Reviewing the Big East's Top Returnees

The Big East lost a lot of talent after a strong first season that ended with a whimper in the NCAA Tournament. Doug McDermott, Bryce Cotton, Markel Starks, Semaj Christon, Brandon Young, Khyle Marshall, Davante Gardner, James Bell, Kadeem Batts, JaKarr Sampson, Jamil Wilson and Fuquan Edwin are all gone.

In this column, I’ll consider who’s still here to step into the vacuum left by those players, looking strictly from an offensive standpoint.

To determine the overall offensive impact of a player, I’ve mashed together several key stats (minutes played, offensive rating, possessions) to create a metric I’m calling “Points/100,” which basically describes how many points a player is worth to his team’s offense per 100 possessions. I’m using this not to rate or rank players but simply to create a cohort of returning players who made a large impact last season (and likely will again this winter).

To give you an idea, players with a Points/100 below 10 have a limited impact on their team’s offense either due to not playing much or not being active on offense (with shots, assists, etc.). Players at 10-20 are moderate-to-high impact guys (Josh Fortune with his high minutes but infrequent involvement in the offense was a 12; Batts checked in at 19). Anyone above 20 is usually a team’s No. 1 options or perhaps a strong second option – there were 11 of these in the Big East last year. Anyone above 30 is probably a contender for National Player of the Year.

In the Big East last year, the top three players by this measure have all graduated. Their names are well known to the reader. McDermott (35) and Cotton (32) finished 1-2. No. 3 was Georgetown’s Starks (26).

After that is a mix of Big East returners and the dearly departed. Below I consider the league’s top 11, players sure to have a major impact on the conference this season. I went to 11 to include players from nine different teams. The only team without a representative is Marquette, which lost its top three players in Points/100. I aim to describe where each player excels or struggles and how he might impact his team this season.

D’Vauntes Smith-Rivera, Georgetown (25): Smith-Rivera’s place atop this list might surprise you – he wasn’t named first-team All-Big East last year, although only one returner was. He’s played second fiddle to Starks but was the more efficient scorer, shooting better on 2-pointers (48.3 percent), 3-pointers (39.3 percent) and free throws (87.3 percent) while getting to the line more often. Smith-Rivera is not the creator Starks was, but his assists rates are similar to Cotton’s in the seasons before he made the transition to lead ball-handler. It’s a transition Smith-Rivera is expected to make this season.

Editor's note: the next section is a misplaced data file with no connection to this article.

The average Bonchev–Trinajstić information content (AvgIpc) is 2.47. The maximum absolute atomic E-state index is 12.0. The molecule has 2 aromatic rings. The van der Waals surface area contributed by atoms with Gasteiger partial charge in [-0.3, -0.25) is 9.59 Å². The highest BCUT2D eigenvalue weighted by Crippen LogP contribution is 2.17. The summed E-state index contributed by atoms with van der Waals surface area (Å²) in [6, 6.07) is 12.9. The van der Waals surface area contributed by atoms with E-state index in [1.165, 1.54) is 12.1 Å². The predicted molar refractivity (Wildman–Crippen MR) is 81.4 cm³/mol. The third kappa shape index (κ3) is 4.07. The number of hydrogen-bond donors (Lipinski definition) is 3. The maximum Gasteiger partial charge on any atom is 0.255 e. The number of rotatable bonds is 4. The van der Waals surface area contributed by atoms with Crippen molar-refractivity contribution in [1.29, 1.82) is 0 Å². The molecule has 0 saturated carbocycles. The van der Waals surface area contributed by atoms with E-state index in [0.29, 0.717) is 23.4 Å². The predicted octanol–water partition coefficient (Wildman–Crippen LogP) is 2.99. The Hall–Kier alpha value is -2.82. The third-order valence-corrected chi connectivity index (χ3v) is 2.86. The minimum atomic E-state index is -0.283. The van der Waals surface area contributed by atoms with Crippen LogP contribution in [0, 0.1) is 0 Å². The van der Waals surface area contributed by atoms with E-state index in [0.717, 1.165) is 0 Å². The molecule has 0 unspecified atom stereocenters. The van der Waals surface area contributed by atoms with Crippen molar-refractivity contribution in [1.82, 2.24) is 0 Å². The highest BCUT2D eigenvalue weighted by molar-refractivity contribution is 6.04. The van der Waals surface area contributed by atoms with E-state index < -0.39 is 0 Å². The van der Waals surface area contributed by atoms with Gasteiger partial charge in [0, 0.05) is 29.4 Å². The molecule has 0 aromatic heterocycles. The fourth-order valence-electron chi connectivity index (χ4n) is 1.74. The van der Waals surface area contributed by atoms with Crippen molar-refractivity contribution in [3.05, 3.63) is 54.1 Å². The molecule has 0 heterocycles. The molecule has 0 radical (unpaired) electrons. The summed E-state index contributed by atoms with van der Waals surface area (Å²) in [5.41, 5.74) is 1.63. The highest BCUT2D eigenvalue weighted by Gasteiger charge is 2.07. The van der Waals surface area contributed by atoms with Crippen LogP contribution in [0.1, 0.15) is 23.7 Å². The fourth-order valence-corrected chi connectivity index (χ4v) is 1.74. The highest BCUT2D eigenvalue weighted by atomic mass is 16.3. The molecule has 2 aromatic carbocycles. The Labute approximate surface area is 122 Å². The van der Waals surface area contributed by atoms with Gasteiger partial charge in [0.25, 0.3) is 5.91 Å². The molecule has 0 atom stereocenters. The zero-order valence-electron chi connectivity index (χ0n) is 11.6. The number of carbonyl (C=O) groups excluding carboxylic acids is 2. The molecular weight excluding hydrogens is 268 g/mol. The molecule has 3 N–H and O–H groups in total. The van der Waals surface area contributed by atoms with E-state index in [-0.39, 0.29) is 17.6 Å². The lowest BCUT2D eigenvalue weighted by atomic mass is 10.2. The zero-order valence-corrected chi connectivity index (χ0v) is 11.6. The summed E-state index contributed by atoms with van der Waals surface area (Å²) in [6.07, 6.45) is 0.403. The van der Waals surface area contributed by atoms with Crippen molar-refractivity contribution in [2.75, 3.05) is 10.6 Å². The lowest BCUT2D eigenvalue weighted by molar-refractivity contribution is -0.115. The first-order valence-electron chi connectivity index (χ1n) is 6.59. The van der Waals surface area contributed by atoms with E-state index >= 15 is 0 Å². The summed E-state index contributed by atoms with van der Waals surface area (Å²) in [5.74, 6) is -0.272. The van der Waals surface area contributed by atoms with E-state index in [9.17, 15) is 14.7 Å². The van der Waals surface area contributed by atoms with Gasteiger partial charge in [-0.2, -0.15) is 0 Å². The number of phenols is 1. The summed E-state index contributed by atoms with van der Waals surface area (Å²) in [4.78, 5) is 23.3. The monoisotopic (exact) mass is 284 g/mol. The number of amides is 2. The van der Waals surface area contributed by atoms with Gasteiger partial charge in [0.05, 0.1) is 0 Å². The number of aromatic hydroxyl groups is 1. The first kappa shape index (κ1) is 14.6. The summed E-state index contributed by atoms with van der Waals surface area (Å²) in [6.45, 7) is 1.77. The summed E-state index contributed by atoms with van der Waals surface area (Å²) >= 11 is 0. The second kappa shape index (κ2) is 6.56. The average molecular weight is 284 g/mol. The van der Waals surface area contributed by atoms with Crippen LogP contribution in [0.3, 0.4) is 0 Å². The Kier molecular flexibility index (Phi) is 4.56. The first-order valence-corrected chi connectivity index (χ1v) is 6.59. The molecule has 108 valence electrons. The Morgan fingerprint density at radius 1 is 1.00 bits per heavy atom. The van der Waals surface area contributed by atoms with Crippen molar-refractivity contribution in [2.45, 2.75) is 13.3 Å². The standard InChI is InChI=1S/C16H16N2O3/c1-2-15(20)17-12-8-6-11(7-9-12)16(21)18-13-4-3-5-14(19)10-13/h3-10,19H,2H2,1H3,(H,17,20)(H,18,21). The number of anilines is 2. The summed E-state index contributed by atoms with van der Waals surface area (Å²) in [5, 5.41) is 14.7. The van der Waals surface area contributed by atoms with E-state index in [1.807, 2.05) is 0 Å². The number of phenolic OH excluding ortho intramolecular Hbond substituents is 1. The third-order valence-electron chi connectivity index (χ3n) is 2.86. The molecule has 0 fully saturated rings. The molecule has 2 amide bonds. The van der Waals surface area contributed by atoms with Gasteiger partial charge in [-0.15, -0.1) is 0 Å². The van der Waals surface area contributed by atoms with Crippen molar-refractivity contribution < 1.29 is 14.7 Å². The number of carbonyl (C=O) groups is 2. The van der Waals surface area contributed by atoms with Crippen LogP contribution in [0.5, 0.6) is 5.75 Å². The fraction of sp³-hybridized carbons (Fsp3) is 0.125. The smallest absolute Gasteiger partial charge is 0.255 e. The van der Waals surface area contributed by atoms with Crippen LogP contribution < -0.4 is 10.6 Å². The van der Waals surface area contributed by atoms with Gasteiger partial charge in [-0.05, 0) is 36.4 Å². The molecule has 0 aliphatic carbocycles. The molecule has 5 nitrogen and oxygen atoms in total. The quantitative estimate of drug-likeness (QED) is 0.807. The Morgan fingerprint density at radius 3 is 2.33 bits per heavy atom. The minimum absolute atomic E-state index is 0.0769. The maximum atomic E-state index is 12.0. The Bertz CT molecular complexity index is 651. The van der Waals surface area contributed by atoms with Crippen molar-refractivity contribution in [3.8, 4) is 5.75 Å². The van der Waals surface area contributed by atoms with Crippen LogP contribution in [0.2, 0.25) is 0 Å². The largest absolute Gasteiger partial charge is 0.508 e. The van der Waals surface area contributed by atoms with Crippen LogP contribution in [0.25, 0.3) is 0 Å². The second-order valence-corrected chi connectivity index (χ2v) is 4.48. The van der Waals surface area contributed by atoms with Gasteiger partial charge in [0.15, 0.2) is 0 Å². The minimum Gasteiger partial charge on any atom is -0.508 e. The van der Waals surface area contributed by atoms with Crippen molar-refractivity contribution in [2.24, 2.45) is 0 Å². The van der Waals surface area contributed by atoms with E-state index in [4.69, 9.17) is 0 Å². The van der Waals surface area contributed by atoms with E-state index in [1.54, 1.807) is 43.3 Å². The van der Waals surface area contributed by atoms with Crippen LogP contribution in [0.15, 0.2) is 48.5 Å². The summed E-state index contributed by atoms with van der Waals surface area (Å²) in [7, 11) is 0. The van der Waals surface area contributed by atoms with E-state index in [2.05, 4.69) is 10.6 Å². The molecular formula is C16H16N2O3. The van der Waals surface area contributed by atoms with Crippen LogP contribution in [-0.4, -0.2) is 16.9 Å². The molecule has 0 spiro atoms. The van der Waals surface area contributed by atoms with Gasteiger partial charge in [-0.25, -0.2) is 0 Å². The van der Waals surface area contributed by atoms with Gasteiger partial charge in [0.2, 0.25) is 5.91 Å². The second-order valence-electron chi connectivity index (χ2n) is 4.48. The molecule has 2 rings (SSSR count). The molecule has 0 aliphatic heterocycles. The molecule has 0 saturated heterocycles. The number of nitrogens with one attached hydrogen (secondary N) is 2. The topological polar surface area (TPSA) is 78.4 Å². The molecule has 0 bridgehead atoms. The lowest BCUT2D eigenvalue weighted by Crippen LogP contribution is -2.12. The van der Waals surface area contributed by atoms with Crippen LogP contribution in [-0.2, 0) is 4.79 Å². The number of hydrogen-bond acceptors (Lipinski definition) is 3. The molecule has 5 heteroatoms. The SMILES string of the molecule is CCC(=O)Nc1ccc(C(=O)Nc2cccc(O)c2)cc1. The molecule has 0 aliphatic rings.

D’Angelo Harrison, St. John’s (23): Harrison, the only returner from the All-Big East first team, was the most effective scorer on a bad St. John’s offense mostly because he got to the line often (45.6 free-throw attempts per 100 field-goal attempts – national average was 40.5) and was deadly once there (86.1 percent). St. John’s fans needed to take the good with the bad, though, since a lot of the drives that didn’t turn into free throws became missed shots (38.9 percent on 2-pointers, worst of any of the 11 here). He’s not even at the level of Smith-Rivera as a creator but will be a terrific first option off the ball assuming Rysheed Jordan can handle the point as a sophomore.

Kellen Dunham, Butler (22): Last summer’s wrist injury to Roosevelt Jones forced Dunham into a role for which he probably wasn’t quite ready, but he still did fine as the lead dog. Like most of the guys at the top of this list, he took a lot of shots and played a lot of minutes. He did so while maintaining a passable if unexceptional efficiency, although he was the worst at getting to the line of this group. Butler’s ninth-rated Big East offense should improve with Jones’ return to health and the added load that the efficient Andrew Chrabascz should be able to carry as a sophomore in the post.

LaDontae Henton, Providence (20): I covered Henton in depth in